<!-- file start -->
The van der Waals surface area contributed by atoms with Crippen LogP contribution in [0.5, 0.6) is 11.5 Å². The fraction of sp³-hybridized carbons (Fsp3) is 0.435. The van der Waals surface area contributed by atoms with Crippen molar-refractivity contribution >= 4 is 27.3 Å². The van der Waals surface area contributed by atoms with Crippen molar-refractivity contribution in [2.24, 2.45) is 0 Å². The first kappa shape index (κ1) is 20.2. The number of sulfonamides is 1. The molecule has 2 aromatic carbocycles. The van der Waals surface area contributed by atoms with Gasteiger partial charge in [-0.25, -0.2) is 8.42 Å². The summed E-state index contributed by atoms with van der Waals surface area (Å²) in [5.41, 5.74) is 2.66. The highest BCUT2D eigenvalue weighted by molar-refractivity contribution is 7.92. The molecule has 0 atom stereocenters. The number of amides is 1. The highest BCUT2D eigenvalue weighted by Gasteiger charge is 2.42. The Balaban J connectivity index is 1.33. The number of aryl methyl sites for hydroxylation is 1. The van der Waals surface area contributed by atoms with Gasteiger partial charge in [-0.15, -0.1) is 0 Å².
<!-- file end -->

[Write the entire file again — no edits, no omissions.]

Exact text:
The van der Waals surface area contributed by atoms with Crippen LogP contribution in [0.5, 0.6) is 11.5 Å². The fraction of sp³-hybridized carbons (Fsp3) is 0.435. The van der Waals surface area contributed by atoms with Crippen molar-refractivity contribution >= 4 is 27.3 Å². The van der Waals surface area contributed by atoms with Crippen molar-refractivity contribution in [2.24, 2.45) is 0 Å². The first kappa shape index (κ1) is 20.2. The number of sulfonamides is 1. The molecule has 2 aromatic carbocycles. The van der Waals surface area contributed by atoms with Gasteiger partial charge in [-0.25, -0.2) is 8.42 Å². The summed E-state index contributed by atoms with van der Waals surface area (Å²) in [5.41, 5.74) is 2.66. The highest BCUT2D eigenvalue weighted by molar-refractivity contribution is 7.92. The molecule has 0 atom stereocenters. The number of amides is 1. The highest BCUT2D eigenvalue weighted by Gasteiger charge is 2.42. The Balaban J connectivity index is 1.33. The number of aryl methyl sites for hydroxylation is 1. The van der Waals surface area contributed by atoms with Gasteiger partial charge in [-0.15, -0.1) is 0 Å².